The law sided with those competitors since “Lite” is generic and so similar to “Light” (as in opposite of heavy).

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Thursday, March 3rd, 2011

6 Easy Tools To Help You Name Stuff On The Web

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Naming products and businesses is key to marketing and there are a bunch of cool, free naming tools on the Web to take advantage of.

Below are six good ones I’ve used.

Naming Ideas: Where To Start?

I think Google’s Keyword Tool is a great place to start as it provides you with the # of monthly searches being made for certain words/phrases.

Let’s pretend that I’m interested in naming a business that deals in “personality types” — type that into the search box.


 

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Sunday, February 27th, 2011

7 Tips To Get Your Site On The Front Page of Google When People Search Your (Common) Name

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A few months ago I was launching my own personal Web site and I had the simple goal of getting it on Google’s front page when people searched my fairly common name: Rob Kelly.

Well, a search of “Rob Kelly” now places me first on Google’s front page.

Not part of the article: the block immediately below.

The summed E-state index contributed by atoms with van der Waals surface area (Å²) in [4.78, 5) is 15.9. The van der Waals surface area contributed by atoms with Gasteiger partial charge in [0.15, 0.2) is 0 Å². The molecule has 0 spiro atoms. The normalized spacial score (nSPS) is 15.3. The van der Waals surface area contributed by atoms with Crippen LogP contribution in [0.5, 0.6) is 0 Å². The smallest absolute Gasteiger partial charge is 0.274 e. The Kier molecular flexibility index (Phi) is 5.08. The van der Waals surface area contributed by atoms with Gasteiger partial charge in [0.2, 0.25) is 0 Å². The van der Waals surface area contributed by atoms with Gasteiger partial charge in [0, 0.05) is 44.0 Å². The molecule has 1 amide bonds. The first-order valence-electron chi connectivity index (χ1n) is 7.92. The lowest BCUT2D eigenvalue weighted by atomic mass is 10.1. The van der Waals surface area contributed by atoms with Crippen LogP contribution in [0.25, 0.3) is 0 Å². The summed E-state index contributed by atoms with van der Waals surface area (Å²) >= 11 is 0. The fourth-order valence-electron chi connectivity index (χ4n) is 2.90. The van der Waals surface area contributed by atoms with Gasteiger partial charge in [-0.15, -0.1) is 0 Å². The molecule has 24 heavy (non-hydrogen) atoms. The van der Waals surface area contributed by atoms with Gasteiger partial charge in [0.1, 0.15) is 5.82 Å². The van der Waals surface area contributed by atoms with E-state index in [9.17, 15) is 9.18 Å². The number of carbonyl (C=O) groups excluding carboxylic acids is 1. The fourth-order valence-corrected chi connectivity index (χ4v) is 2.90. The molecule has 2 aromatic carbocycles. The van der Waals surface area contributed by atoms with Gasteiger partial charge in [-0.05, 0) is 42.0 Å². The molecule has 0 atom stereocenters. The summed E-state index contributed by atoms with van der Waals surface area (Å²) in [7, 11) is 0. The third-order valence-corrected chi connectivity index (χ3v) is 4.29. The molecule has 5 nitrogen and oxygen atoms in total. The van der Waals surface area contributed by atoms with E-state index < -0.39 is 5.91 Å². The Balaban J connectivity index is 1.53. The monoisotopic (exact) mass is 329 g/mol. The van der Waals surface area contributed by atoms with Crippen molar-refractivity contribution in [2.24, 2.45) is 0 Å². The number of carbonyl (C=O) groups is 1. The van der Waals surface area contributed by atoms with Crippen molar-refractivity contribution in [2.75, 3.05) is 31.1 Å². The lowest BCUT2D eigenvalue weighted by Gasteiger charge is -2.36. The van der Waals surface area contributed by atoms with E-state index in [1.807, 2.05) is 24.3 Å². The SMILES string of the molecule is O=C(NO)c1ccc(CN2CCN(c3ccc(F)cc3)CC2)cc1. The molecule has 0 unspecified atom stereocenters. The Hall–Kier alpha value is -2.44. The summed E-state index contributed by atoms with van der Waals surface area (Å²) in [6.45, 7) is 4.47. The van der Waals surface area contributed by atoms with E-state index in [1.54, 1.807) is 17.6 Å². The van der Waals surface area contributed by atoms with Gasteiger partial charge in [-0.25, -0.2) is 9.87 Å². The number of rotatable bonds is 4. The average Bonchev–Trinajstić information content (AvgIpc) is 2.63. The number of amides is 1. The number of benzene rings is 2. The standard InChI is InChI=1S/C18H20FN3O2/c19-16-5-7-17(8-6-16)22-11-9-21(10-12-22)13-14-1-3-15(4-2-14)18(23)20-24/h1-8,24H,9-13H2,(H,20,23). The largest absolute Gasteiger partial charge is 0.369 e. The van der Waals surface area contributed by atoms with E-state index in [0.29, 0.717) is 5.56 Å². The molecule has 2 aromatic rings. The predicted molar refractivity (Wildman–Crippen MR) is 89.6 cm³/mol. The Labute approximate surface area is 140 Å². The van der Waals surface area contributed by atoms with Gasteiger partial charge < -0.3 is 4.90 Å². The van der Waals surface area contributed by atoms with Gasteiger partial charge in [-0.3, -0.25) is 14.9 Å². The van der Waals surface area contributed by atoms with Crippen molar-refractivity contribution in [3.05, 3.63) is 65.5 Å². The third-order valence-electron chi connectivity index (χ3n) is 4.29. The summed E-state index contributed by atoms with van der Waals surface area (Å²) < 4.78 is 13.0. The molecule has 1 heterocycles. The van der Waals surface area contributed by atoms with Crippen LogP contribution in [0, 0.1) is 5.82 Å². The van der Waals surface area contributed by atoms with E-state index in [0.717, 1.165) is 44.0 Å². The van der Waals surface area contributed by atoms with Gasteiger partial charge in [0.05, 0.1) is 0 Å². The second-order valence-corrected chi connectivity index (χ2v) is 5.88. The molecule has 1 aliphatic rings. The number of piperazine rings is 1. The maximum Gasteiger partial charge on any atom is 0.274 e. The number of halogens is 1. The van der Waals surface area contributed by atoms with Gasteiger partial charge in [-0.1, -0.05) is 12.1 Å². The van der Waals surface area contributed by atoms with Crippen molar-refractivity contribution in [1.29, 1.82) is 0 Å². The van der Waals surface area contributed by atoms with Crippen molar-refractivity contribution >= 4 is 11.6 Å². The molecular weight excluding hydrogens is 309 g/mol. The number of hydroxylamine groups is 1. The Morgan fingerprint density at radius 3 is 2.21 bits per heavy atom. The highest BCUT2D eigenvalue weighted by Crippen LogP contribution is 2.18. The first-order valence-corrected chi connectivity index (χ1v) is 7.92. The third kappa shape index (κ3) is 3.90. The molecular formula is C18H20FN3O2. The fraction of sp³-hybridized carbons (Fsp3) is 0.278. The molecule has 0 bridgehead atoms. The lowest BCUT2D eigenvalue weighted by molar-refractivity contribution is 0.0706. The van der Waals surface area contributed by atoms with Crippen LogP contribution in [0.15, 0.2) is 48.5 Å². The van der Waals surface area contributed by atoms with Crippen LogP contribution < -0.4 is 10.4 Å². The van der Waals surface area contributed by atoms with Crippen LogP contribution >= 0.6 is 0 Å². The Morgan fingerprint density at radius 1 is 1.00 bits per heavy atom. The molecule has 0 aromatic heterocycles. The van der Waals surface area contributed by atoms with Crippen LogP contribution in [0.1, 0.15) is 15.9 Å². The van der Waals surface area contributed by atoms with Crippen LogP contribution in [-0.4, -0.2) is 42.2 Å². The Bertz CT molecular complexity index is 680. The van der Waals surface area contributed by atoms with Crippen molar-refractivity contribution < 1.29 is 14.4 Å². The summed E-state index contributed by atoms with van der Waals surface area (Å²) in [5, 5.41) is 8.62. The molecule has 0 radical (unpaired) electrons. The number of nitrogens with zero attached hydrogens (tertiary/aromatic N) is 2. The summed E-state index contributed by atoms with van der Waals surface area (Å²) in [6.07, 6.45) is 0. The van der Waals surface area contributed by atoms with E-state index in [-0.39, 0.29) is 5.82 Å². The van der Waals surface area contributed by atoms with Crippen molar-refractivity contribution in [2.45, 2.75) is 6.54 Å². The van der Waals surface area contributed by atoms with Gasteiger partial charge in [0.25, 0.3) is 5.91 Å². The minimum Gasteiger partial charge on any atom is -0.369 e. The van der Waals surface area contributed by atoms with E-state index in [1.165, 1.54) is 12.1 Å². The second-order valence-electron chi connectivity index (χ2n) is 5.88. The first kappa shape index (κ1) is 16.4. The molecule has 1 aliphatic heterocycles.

I enjoy sharing learnings from such projects so I decided to deposit some of the knowls that helped get my personal website on Google’s front page right here in this article.

Warning/Alert: If you’re looking for SEO trickery to figure out how to game Google’s search engine, you’ve come to the wrong place! In fact, if that’s you, please leave right now…I don’t want your kind here!

The tips I’m sharing are logical/legitimate approaches to improving your Google website ranking in hopes of getting on the front page of Google in an honest fashion.

Ok, for the rest of you honest folk, let’s do it!

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Saturday, February 12th, 2011

The Best Examples of Alliteration in Business, Brands & Other Stuff

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I was intrigued when I noticed that at least 10 of the The Top 100 Synonymous Genericized Brands I posted included alliteration: brands like PowerPoint, RotoRooter, Google and Armor All.